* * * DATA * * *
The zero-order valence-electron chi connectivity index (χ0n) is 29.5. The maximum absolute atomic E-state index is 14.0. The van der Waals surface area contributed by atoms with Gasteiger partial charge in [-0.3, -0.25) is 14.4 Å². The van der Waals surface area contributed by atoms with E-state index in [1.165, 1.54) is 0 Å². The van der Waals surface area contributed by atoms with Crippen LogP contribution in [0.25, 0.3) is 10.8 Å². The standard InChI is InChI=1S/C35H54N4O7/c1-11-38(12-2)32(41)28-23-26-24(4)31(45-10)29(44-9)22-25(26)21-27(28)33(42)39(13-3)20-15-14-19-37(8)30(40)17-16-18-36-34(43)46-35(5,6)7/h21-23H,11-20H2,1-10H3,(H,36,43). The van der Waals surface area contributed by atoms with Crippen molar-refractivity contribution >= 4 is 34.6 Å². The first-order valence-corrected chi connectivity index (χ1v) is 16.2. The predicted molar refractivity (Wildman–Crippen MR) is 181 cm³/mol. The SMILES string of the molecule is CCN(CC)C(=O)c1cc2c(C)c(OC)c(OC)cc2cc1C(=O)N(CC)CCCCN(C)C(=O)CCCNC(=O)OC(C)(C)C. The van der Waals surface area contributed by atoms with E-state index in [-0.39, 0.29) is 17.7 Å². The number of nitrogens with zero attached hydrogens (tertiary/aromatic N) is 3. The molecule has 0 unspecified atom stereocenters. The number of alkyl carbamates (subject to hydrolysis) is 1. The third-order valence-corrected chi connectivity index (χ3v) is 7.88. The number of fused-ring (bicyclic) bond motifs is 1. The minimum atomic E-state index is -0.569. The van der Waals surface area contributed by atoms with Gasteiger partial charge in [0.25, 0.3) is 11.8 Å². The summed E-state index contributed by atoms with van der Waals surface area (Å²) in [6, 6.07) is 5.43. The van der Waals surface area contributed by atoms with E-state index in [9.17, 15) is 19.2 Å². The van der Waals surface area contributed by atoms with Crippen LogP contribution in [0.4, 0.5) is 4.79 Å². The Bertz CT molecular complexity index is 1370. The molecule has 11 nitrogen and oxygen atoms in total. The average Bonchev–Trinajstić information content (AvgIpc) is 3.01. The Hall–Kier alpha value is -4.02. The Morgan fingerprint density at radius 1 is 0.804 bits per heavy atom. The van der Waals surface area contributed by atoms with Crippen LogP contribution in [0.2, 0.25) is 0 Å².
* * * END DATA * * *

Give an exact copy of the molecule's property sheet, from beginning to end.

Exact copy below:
The zero-order valence-electron chi connectivity index (χ0n) is 29.5. The maximum absolute atomic E-state index is 14.0. The van der Waals surface area contributed by atoms with Gasteiger partial charge in [-0.3, -0.25) is 14.4 Å². The van der Waals surface area contributed by atoms with E-state index in [1.165, 1.54) is 0 Å². The van der Waals surface area contributed by atoms with Crippen LogP contribution in [0.25, 0.3) is 10.8 Å². The standard InChI is InChI=1S/C35H54N4O7/c1-11-38(12-2)32(41)28-23-26-24(4)31(45-10)29(44-9)22-25(26)21-27(28)33(42)39(13-3)20-15-14-19-37(8)30(40)17-16-18-36-34(43)46-35(5,6)7/h21-23H,11-20H2,1-10H3,(H,36,43). The van der Waals surface area contributed by atoms with Crippen molar-refractivity contribution >= 4 is 34.6 Å². The first-order valence-corrected chi connectivity index (χ1v) is 16.2. The predicted molar refractivity (Wildman–Crippen MR) is 181 cm³/mol. The SMILES string of the molecule is CCN(CC)C(=O)c1cc2c(C)c(OC)c(OC)cc2cc1C(=O)N(CC)CCCCN(C)C(=O)CCCNC(=O)OC(C)(C)C. The van der Waals surface area contributed by atoms with E-state index in [-0.39, 0.29) is 17.7 Å². The number of nitrogens with zero attached hydrogens (tertiary/aromatic N) is 3. The molecule has 0 unspecified atom stereocenters. The number of alkyl carbamates (subject to hydrolysis) is 1. The third-order valence-corrected chi connectivity index (χ3v) is 7.88. The number of fused-ring (bicyclic) bond motifs is 1. The minimum atomic E-state index is -0.569. The van der Waals surface area contributed by atoms with Gasteiger partial charge in [0.25, 0.3) is 11.8 Å². The summed E-state index contributed by atoms with van der Waals surface area (Å²) in [6, 6.07) is 5.43. The van der Waals surface area contributed by atoms with E-state index in [9.17, 15) is 19.2 Å². The van der Waals surface area contributed by atoms with Crippen LogP contribution in [0.4, 0.5) is 4.79 Å². The Bertz CT molecular complexity index is 1370. The molecule has 11 nitrogen and oxygen atoms in total. The average Bonchev–Trinajstić information content (AvgIpc) is 3.01. The Hall–Kier alpha value is -4.02. The Morgan fingerprint density at radius 1 is 0.804 bits per heavy atom. The van der Waals surface area contributed by atoms with Crippen LogP contribution in [0.2, 0.25) is 0 Å².